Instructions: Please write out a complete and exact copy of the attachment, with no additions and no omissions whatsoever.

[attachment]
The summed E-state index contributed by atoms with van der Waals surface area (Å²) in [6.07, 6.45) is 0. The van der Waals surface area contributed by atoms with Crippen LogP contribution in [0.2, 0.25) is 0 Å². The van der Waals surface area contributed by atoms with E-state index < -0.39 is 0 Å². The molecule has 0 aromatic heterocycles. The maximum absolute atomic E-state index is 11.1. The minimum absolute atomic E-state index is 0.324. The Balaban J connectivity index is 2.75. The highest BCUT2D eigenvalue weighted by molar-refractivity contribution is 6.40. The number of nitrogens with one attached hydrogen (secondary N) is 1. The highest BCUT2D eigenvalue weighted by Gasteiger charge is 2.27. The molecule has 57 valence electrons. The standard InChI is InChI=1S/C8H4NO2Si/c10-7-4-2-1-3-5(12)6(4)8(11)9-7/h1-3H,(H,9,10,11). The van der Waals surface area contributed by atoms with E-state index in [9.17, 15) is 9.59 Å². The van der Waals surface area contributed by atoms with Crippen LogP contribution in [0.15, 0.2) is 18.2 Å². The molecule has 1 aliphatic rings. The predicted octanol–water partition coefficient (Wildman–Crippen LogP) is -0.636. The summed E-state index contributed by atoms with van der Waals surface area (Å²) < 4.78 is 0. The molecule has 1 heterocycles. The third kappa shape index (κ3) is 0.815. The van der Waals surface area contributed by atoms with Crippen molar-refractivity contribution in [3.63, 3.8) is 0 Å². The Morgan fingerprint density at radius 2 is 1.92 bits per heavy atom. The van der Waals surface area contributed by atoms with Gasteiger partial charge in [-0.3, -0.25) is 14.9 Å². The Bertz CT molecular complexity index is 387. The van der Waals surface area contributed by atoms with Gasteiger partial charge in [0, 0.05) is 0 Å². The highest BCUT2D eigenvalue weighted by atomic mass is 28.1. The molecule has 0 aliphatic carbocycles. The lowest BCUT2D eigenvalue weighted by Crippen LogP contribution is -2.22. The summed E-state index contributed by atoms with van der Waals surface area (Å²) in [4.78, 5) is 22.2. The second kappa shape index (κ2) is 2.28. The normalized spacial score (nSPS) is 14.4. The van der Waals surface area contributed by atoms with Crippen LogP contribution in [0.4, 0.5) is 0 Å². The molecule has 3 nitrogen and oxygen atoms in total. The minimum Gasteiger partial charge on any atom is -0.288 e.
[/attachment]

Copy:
The summed E-state index contributed by atoms with van der Waals surface area (Å²) in [6.07, 6.45) is 0. The van der Waals surface area contributed by atoms with Crippen LogP contribution in [0.2, 0.25) is 0 Å². The van der Waals surface area contributed by atoms with E-state index < -0.39 is 0 Å². The molecule has 0 aromatic heterocycles. The maximum absolute atomic E-state index is 11.1. The minimum absolute atomic E-state index is 0.324. The Balaban J connectivity index is 2.75. The highest BCUT2D eigenvalue weighted by molar-refractivity contribution is 6.40. The number of nitrogens with one attached hydrogen (secondary N) is 1. The highest BCUT2D eigenvalue weighted by Gasteiger charge is 2.27. The molecule has 57 valence electrons. The standard InChI is InChI=1S/C8H4NO2Si/c10-7-4-2-1-3-5(12)6(4)8(11)9-7/h1-3H,(H,9,10,11). The van der Waals surface area contributed by atoms with E-state index in [9.17, 15) is 9.59 Å². The van der Waals surface area contributed by atoms with Crippen LogP contribution in [0.15, 0.2) is 18.2 Å². The molecule has 1 aliphatic rings. The predicted octanol–water partition coefficient (Wildman–Crippen LogP) is -0.636. The summed E-state index contributed by atoms with van der Waals surface area (Å²) < 4.78 is 0. The molecule has 1 heterocycles. The third kappa shape index (κ3) is 0.815. The van der Waals surface area contributed by atoms with Crippen molar-refractivity contribution in [3.63, 3.8) is 0 Å². The Morgan fingerprint density at radius 2 is 1.92 bits per heavy atom. The van der Waals surface area contributed by atoms with Gasteiger partial charge in [-0.3, -0.25) is 14.9 Å². The Bertz CT molecular complexity index is 387. The van der Waals surface area contributed by atoms with Gasteiger partial charge in [0, 0.05) is 0 Å². The highest BCUT2D eigenvalue weighted by atomic mass is 28.1. The molecule has 0 aliphatic carbocycles. The lowest BCUT2D eigenvalue weighted by Crippen LogP contribution is -2.22. The summed E-state index contributed by atoms with van der Waals surface area (Å²) in [4.78, 5) is 22.2. The second kappa shape index (κ2) is 2.28. The normalized spacial score (nSPS) is 14.4. The van der Waals surface area contributed by atoms with Crippen LogP contribution in [0.4, 0.5) is 0 Å². The molecule has 3 nitrogen and oxygen atoms in total. The minimum Gasteiger partial charge on any atom is -0.288 e.